Figure 3. The athlete monitoring cycle. Model proposed by Gabbett et al. (2017).

As Marc Guitart explains, “the data does fluctuate, so if there’s an occasional red flag, you need to pay attention and put it into context. The objective is to make the trainer’s job easier. Normal conditions don’t need to be addressed. The trainer receives a filtered, individual report on the specific players whose data raised a red flag, and then works on correcting it”.

“The integrated analysis of large quantities of data obtained from training and games–up to 200 variables analysed per player–allows us to develop an overall map of a player’s fitness and relate it to their chronic load, reduce their injury risk and optimise their performance”, says Xavier Franquesa.

Figure 4. Injury risk zones according to player load ratios. The blue zone represents low injury risk, while the yellow zone depicts high risk. Model proposed by Blanch & Gabbett (2016).

In the physical training field, there’s a core belief that a greater training load leads to higher injury rates. However, there’s also evidence that training has a protective effect when it comes to injuries. The athlete must be prepared to endure high training loads, so it’s critical to incorporate and analyse the greatest number of variables possible in order to find an optimal performance level that does not put a player’s health at risk.

Figure 5. Relationship between training load, physical fitness, injury risk and performance. Model proposed by Orchard (2012).

The RPE is an efficient tool for quantifying an athlete’s internal load because it’s easy to implement and its measurements are reliable. The tool’s relationship to external load can help training staff to develop individualised load plans, although it’s important to implement a learning process from the early stages of training.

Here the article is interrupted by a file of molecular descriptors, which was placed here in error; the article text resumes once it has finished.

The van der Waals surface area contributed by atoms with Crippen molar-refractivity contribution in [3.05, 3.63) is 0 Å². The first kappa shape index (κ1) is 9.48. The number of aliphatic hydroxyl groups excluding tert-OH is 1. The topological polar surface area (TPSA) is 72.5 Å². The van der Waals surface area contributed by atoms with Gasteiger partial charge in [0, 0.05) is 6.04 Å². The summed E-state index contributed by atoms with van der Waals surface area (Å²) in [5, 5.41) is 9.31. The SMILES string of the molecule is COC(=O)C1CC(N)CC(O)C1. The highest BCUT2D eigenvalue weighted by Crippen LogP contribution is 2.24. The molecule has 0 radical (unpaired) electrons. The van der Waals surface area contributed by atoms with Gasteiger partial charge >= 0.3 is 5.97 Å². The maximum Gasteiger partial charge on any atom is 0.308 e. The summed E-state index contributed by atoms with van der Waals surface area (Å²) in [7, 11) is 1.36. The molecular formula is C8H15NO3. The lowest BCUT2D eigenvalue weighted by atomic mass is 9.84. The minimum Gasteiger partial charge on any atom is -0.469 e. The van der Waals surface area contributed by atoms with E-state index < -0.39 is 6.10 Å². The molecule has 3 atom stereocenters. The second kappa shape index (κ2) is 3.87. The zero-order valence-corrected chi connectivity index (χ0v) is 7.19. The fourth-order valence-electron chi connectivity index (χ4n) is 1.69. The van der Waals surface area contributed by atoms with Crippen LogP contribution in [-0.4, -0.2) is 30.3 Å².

References

 

Akenhead, R., & Nassis, G. P. (2016). Training Load and Player Monitoring in High-Level Football: Current Practice and Perceptions. International Journal of Sports Physiology and Performance, 11(5), 587–593. https://doi.org/10.1123/ijspp.2015-0331

Blanch, P. & Gabbett, T. J. (2016). Has the athlete trained enough to return to play safely? The acute:chronic workload ratio permits clinicians to quantify a player’s risk of subsequent injury. British Journal of Sports Medicine, 50(8), 471–475. https://doi.org/10.1136/bjsports-2015-095445

Gabbett, T. J. (2004). Influence of training and match intensity on injuries in rugby league. Journal of Sports Sciences, 22(5), 409–417. https://doi.org/10.1080/02640410310001641638

Gabbett, T. J., Nassis, G. P., Oetter, E., Pretorius, J., Johnston, N., Medina, D., Ryan, A. (2017). The athlete monitoring cycle: a practical guide to interpreting and applying training monitoring data. British Journal of Sports Medicine, 51(20), 1451–1452. https://doi.org/10.1136/bjsports-2016-097298

Orchard, J. (2012). Who is to blame for all the football injuries. Br J Sports Med.

 

The Barça Innovation Hub team